In 2012, an approximately two-year old wolf suddenly appeared on Discovery Island, not far from the densely populated municipality of Oak Bay on southern Vancouver Island, BC.
He’d probably dispersed from his birth pack on Vancouver Island and was looking for a mate and territory to call his own. But somewhere along the way, he made a wrong turn and found himself in an urban area. So, perhaps confused or spooked, he swam through challenging waters to a small cluster of islands.
Wolves are highly social animals, so no one thought he’d stay. But, despite all odds, he has. For seven years he’s survived – and thrived – in a location that has no other wolves, no year-round source of water and no deer or other ungulates to hunt.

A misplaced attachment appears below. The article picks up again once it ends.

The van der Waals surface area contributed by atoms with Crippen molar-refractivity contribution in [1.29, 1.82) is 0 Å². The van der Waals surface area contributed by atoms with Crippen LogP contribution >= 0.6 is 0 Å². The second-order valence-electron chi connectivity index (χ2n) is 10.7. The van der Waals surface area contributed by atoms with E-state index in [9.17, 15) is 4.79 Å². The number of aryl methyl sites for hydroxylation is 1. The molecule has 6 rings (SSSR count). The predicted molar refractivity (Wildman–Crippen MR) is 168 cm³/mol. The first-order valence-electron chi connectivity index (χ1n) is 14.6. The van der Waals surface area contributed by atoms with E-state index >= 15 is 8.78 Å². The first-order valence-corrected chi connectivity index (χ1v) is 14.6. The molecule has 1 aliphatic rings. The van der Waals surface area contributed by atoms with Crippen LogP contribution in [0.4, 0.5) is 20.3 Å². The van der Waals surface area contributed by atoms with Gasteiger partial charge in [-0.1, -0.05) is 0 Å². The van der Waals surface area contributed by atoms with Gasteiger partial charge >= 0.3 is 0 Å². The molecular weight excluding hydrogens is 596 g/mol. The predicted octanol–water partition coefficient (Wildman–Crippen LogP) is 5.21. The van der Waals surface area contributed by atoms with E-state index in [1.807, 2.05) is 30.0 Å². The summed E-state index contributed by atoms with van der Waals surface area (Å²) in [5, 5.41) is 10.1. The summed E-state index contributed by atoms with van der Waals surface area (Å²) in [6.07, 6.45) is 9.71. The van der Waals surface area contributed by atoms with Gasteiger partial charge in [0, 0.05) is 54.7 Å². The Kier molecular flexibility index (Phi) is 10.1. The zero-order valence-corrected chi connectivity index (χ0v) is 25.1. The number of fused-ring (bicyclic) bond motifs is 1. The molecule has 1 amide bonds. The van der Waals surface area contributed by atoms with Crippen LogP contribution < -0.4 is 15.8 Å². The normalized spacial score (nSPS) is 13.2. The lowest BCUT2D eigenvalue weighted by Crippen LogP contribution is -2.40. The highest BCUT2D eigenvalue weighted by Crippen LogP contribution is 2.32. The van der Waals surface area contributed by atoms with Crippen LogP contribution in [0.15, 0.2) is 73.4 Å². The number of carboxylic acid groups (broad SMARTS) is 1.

Cheryl Alexander has followed the journey of the wolf she calls Takaya with her camera and heart for nearly seven years. The renowned wildlife photographer has watched him swim from island to island, seen him feeding on seals and listened to him howl towards the lights of Oak Bay.
On Friday, October 4, the story of this remarkable wolf and woman will air on CBC TV’s The Nature of Things. Takaya: Lone Wolf is an international co-production, which will run on BBC, CBC and ARTE.
Cheryl was a wonderful resource while I was researching Return of the Wolf and I can’t wait to see the documentary featuring her photographs and in-depth knowledge about this unusual wolf.
Click here to view a trailer of the documentary.
Photo by Cheryl Alexander